Building power from fight to fight
Former Executive Director, DC Jobs With Justice
“The beginnings of the coalition were really in the community and labor and faith solidarity that got built around the efforts of parking workers to organize. At a certain point we started to actually convene fights and take on fights that maybe no one alone would have had the capacity for. We started to build out the playbook for how you have a grassroots direct action fight to pass legislation that I think has been strengthened why we’ve been able to win progressive victory after progressive victory on the Council over the last 20 years. And we never stopped doing work that we think of as solidarity work. We never stopped supporting union fights, supporting community-led fights but I think over the years we got much more strategic to support policy fights in really innovative ways and the coalition just kept growing. An organization like DC Jobs with Justice, that’s a multi issue coalition, that builds long-term relationships, not just a coalition for one fight, but a coalition that’s permanent is incredibly important because it builds movement power and movement infrastructure over the long haul. When I think about DC Jobs with Justice’s impact it’s not just the wins, it’s the strength of relationships that we have in DC across labor, faith, community, and even student organizations that allows us to actually build power from fight to fight and be able to rise the meet the constant challenges we’re going to face.”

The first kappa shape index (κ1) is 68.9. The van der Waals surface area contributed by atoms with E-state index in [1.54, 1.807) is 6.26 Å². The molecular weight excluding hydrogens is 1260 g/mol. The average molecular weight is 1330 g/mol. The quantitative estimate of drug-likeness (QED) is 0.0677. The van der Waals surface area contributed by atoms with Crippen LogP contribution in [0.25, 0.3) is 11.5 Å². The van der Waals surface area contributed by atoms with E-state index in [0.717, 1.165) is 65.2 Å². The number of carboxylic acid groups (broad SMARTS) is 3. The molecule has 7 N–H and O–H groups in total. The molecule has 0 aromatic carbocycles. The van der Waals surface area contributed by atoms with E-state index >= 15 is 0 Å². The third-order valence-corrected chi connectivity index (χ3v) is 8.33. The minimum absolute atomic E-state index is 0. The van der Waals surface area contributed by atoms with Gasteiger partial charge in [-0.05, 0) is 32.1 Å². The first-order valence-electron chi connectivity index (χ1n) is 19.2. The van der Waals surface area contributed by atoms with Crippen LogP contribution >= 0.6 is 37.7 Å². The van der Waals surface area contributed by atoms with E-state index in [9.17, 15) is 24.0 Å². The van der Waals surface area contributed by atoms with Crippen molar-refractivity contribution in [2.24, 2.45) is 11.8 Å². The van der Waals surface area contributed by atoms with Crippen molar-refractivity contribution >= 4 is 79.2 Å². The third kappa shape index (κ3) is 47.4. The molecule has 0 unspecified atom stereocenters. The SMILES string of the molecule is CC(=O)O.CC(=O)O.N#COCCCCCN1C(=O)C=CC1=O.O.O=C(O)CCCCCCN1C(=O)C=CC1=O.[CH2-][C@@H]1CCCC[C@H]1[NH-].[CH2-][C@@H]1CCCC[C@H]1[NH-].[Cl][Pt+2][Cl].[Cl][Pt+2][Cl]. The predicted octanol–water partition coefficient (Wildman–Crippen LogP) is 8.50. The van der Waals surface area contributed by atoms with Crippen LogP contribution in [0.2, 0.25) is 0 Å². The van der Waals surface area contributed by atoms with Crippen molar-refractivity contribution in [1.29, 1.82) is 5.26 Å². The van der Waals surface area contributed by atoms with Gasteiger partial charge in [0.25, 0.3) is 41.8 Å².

Make a gift to DC Jobs With Justice in solidarity with Mackenzie Baris
As DC JWJ marks our 20th anniversary, your gift will ensure continued advocacy, organizing and coalition building to advance economic justice for poor, working families in our Nation’s Capital.
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Organizing Parking Garage Workers With UNITE HERE Local 27
During the spring and summer of 2004, DC JWJ organized community support for parking workers in downtown office buildings seeking to form a union with UNITE HERE Local 27.